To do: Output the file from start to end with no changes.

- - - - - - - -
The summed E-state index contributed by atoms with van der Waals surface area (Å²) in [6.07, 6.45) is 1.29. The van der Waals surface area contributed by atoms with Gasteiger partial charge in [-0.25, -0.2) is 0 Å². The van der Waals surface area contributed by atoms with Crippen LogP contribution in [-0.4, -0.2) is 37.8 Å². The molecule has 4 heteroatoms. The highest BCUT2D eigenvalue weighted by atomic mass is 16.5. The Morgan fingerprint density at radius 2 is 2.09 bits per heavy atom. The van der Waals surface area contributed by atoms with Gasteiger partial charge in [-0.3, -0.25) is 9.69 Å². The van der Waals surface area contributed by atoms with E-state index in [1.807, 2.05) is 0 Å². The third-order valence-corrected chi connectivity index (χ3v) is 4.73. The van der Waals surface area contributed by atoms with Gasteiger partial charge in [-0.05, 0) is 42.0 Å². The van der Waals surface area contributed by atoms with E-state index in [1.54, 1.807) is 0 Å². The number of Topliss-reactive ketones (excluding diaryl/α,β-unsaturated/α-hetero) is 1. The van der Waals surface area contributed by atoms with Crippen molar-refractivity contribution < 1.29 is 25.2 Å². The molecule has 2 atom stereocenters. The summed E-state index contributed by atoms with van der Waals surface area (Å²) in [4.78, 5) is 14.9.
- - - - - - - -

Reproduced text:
The summed E-state index contributed by atoms with van der Waals surface area (Å²) in [6.07, 6.45) is 1.29. The van der Waals surface area contributed by atoms with Gasteiger partial charge in [-0.25, -0.2) is 0 Å². The van der Waals surface area contributed by atoms with Crippen LogP contribution in [-0.4, -0.2) is 37.8 Å². The molecule has 4 heteroatoms. The highest BCUT2D eigenvalue weighted by atomic mass is 16.5. The Morgan fingerprint density at radius 2 is 2.09 bits per heavy atom. The van der Waals surface area contributed by atoms with Gasteiger partial charge in [-0.3, -0.25) is 9.69 Å². The van der Waals surface area contributed by atoms with E-state index in [1.807, 2.05) is 0 Å². The third-order valence-corrected chi connectivity index (χ3v) is 4.73. The van der Waals surface area contributed by atoms with Gasteiger partial charge in [-0.05, 0) is 42.0 Å². The van der Waals surface area contributed by atoms with E-state index in [1.54, 1.807) is 0 Å². The number of Topliss-reactive ketones (excluding diaryl/α,β-unsaturated/α-hetero) is 1. The van der Waals surface area contributed by atoms with Crippen molar-refractivity contribution < 1.29 is 25.2 Å². The molecule has 2 atom stereocenters. The summed E-state index contributed by atoms with van der Waals surface area (Å²) in [4.78, 5) is 14.9.